Product ID: M1241

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This reduced form of ethidine shows a blue fluorescence (absorption/emission: 355/420nm) in cell cytoplasm until oxidization to form ethidium which becomes red fluorescent (absorption/emission: 518/605 nm) upon DNA intercalation.

Dihydroethidium (also called hydroethidium or hydroethidine) is the chemically reduced form of the commonly used DNA intercalating dye ethidium bromide (B-ring reduction). This reduced dye is therefore very useful for detection of oxidative activities in viable cells, including respiratory burst in phagocytes, superoxide generation in mitochondria or as a vital stain in flow cytometry for imaging and analysis of intact cells. It has also been shown to exhibit increased fluorescence in various models of apoptosis. Only once it is internalized and dehydrogenated (oxidized) to ethidium, can it intercalate into DNA. Because of their compromised membranes, only dead cells are typically labeled by ethidium bromide when it selectively binds to DNA. But dihydroethidium is a neutral probe and is able to penetrate the cell membrane of live cells, staining their cytoplasm blue as well as the chromatin/nucleus of living cells red. Dihydroethidium typically exhibits a uniform labeling of cells within 30-40 minutes. Cell lysis of dihydroethidium-labeled cells can best be accomplished using Triton X-100 containing buffers. In addition, dihydroethidium has been incorporated into high-throughput assays to measure the effect of secondary agents or drugs on ROS activity in a live cell format.

Technical Data
SKU M1241
CAS Number 104821-25-2
Unit Size 10mg
Alternative Names hydroethidium, hydroethidine, 3,8-Diamino-5,6-dihydro-5-ethyl-6-phenylphenanthridine, 2,7-Diamino-10-ethyl-9-phenyl-9,10-dihydrophenanthridine
Absorption 392nm
Emission Wavelength 410
Detection Method Fluorescence
Molecular Formula C₂₁H₂₁N₃
Molecular Weight 315.42
Soluble In DMF, DMSO, CH3CN, MeOH
Storage Conditions -20C, Desiccated, Protect From Light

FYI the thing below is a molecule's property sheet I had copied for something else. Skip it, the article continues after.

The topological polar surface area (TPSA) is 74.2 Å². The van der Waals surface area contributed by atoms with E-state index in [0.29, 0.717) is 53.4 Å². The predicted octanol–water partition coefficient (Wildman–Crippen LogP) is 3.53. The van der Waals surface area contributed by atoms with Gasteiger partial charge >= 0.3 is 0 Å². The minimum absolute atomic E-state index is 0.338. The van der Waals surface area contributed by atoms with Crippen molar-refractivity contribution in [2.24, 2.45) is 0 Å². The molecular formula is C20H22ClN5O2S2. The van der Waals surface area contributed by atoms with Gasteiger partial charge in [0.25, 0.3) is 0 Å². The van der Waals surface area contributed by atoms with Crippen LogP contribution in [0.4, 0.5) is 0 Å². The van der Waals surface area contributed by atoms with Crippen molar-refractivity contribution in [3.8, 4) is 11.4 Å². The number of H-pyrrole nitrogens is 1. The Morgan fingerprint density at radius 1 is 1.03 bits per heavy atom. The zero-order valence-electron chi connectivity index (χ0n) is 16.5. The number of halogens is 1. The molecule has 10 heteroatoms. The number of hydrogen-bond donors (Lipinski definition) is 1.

References and Citations


    Breton CS, Aubry D, Ginet V, Puyal J, Heulot M, Widmann C, Duchosal MA, Nahimana A (2015) "Combinative effects of β-Lapachone and APO866 on pancreatic cancer cell death through reactive oxygen species production and PARP-1 activation" Biochimie, 116: 141-153
  • Ginet V, Puyal J, Rummel C, Aubry D, Breton C, Cloux AJ, Majjigapu SR, Sordat B, Vogel P, Bruzzone S, Nencioni A, Duchosal MA, Nahimana A. (2014) "A critical role of autophagy in antileukemia/lymphoma effects of APO866, an inhibitor of NAD biosynthesis." Autophagy. 10(4):603-17.
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  • Saiki I, Bucana CD, Tsao JY, Fidler IJ. (1986) "Quantitative fluorescent microassay for identification of antiproliferative compounds." J Natl Cancer Inst 77(6): 1235-1240.
  • Frey T. (1997) "Correlated flow cytometric analysis of terminal events in apoptosis reveals the absence of some changes in some model systems." Cytometry 28(3): 253-263.
  • Budd SL. (1997) "Mitochondrial membrane potential and hydroethidine-monitored superoxide generation in cultured cerebellar granule cells." FEBS Lett 415(1): 21-24.
  • Zuo L, Christofi FL, Wright VP, Bao S, Clanton TL. (2004) "Lipoxygenase-dependent superoxide release in skeletal muscle." J Appl Physiol 97: 661-8.
  • King A, Gottlieb E, Brooks DG, Murphy MP, Dunaief JL. (2004) "Mitochondria-derived reactive oxygen species mediate blue light-induced death of retinal pigment epithelial cells." Photochem Photobiol 79: 470-5.
  • Nielsen HG, Hagberg IA, Lyberg T. (2004) "Marathon running leads to partial exhaustion of ROS-generating capacity in leukocytes." Med Sci Sports Exerc 36: 68-73.
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